Alright, it’s spec-fic week ‘roun the ole House of Gaming. “Spec-fic” is shorthand for Speculative Fiction, all that crazy genre stuff we at the House dote on: sci-fi to fantasy to horror (and everything in between). So, all the regular posts this week will be spec-fic related.
What’s more, me and John McGlynn, my podcast partner in crime, have laid down the audio for two — count ’em, two — spec-fic episodes of the Kickass Podcast. Look forward to those sometime this week. (Assuming Jasyn gets his tuckus in gear and gets the ‘casts edited in time.)
Also, as far as site news, we’ve now tripled the number of subscribers to the blog. So a big “Welcome!” to everybody new to the House.
The Bloomberg terminal spying, noted here, included Treasury Secretary Tim Geithner and Federal Reserve Chairman Ben Bernanke, according to HuffPo. Reportedly, company officials knew it had been going on since 2011.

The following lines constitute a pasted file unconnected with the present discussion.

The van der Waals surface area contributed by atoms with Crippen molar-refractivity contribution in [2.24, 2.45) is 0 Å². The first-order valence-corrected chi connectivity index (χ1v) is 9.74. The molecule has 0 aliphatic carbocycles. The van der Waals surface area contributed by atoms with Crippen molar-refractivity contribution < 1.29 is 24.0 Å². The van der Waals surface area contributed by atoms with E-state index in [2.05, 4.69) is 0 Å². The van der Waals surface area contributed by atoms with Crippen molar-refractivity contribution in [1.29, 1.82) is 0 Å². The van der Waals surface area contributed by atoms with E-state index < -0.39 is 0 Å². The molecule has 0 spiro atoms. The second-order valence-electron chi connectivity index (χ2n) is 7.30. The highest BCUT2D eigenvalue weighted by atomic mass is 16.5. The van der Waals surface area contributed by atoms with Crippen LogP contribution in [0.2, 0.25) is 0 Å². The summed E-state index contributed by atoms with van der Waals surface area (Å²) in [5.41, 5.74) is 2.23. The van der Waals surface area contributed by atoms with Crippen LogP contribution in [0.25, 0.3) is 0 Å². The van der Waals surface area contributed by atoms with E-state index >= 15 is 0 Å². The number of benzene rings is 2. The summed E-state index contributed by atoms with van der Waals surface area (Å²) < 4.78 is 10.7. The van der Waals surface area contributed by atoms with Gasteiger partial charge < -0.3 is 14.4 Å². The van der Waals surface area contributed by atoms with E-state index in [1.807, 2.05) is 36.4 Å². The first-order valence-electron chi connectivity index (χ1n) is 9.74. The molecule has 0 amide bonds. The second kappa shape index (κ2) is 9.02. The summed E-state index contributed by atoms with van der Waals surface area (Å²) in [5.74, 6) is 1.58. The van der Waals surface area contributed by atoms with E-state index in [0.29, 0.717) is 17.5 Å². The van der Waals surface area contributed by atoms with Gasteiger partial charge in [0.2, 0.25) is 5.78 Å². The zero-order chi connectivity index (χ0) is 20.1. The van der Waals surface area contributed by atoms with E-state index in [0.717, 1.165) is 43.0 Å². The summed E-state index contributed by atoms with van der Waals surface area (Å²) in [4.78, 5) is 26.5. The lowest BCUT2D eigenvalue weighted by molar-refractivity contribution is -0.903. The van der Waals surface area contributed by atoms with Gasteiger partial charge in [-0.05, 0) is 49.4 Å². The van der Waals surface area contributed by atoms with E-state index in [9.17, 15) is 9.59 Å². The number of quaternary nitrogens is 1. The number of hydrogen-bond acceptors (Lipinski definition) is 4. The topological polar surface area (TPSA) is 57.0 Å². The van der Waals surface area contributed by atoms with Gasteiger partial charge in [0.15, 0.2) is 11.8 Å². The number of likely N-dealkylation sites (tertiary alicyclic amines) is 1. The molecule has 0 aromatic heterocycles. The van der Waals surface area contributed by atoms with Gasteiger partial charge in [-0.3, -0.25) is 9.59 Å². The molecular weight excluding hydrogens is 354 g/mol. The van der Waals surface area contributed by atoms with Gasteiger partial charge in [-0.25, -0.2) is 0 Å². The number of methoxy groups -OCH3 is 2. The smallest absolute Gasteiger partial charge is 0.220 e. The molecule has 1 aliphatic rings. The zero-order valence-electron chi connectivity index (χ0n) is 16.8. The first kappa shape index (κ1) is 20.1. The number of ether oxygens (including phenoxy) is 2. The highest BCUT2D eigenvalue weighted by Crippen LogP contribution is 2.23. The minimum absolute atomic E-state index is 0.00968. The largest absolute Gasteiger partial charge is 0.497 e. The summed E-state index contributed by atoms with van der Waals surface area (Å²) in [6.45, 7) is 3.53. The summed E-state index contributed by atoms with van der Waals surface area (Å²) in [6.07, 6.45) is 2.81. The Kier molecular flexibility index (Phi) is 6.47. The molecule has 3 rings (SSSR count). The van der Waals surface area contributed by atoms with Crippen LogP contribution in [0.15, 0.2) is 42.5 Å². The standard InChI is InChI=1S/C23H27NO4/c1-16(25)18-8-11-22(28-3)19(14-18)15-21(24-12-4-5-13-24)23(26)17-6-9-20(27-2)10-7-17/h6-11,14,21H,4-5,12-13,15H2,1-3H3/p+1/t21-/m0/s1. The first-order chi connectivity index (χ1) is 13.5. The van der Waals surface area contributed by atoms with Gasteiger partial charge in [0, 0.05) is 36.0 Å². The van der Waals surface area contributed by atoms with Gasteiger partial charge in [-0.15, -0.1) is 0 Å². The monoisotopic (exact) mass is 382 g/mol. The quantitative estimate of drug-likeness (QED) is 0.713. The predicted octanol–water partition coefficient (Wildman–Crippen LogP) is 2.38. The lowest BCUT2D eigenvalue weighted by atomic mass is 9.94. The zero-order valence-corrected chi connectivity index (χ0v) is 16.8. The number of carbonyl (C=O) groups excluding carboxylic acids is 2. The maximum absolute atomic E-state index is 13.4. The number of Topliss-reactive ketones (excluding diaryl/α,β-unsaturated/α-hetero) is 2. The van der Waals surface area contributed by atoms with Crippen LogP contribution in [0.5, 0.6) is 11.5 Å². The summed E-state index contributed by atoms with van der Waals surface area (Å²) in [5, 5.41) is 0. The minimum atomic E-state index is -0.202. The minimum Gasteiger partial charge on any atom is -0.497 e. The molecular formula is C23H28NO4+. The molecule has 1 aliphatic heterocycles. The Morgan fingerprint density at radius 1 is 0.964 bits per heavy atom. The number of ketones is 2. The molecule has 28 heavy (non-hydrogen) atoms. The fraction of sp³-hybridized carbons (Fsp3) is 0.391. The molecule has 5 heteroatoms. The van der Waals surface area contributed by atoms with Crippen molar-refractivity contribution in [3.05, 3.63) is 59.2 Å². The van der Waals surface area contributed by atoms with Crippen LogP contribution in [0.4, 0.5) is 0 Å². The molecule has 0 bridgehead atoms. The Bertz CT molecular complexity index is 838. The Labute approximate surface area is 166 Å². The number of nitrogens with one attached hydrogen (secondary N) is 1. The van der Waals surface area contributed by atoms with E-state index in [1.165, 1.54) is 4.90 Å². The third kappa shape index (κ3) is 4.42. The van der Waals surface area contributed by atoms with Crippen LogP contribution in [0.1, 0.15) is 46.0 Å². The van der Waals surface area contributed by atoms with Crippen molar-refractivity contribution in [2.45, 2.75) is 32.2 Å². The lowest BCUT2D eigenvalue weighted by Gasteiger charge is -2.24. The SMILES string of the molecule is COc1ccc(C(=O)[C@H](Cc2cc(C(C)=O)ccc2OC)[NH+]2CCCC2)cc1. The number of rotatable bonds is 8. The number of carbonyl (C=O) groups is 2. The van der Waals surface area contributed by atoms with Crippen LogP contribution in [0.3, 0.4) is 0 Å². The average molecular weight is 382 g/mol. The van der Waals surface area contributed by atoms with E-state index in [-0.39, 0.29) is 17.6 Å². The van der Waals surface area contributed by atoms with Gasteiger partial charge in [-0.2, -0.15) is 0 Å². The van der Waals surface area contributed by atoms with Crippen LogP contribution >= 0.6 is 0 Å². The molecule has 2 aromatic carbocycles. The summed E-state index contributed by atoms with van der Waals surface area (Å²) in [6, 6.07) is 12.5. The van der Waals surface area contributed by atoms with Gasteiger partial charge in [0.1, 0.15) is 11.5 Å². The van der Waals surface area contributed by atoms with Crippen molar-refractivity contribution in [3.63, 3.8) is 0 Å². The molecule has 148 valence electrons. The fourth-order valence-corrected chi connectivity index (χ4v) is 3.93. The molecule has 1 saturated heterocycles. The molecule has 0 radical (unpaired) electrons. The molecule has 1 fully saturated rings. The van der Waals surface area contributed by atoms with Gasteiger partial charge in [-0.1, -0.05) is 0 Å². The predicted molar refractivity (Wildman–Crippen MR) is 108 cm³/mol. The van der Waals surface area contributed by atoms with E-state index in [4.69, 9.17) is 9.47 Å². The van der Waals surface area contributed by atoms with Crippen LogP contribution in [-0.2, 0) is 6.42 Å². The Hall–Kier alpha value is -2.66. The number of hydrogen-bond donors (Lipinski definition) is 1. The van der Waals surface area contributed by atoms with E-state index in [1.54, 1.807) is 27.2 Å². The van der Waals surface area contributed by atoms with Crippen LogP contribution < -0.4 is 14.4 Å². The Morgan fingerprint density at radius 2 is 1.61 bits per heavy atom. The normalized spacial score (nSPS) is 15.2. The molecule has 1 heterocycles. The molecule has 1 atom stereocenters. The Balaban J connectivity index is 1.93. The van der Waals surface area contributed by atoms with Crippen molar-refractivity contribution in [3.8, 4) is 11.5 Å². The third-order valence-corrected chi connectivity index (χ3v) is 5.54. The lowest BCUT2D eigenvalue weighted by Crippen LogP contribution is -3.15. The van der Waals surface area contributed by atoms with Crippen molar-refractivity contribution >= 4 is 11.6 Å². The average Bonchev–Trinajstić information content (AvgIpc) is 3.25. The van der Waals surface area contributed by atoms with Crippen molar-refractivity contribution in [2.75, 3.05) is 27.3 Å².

Let’s say that again: private media company Bloomberg was spying on Tim Geithner and Ben Bernanke, because they, too used Bloomberg terminals to access financial news. And Bloomberg reporters knew what they were reading, when, and for how long.
This is a serious, serious breach of security, and I suspect Bloomberg will take a huge hit from it. Again, the takeway is this: everything you do on the Internet is public knowledge, unless you’re way more skilled in covering your tracks than nearly everyone else.
It’s all logged, all recorded, and the only thing that protects your privacy is lack of concern — you’re a small fry, so no one cares. As soon as that changes, your privacy will vanish and everyone will know what you do online.
(Yeah, I could have milked those links for four days worth of posts, but that’s a chump move and it looks like Monday could be the start of a wholly different theme week. Maybe. You know, if I feel like it.)
A story as awesome as it sounds. A tiny little chip inside many modern Macs is secured with a secret backdoor password: SpecialisRevelio (a spell from the Harry Potter books that reveals hidden charms). Read the full story here.
Note: Not as devastating as it sounds, as the actual hack would take a lot of work, a lot of luck, and physical access to the machine for a length of time. It’s far easier to phish your way to fame and fortune.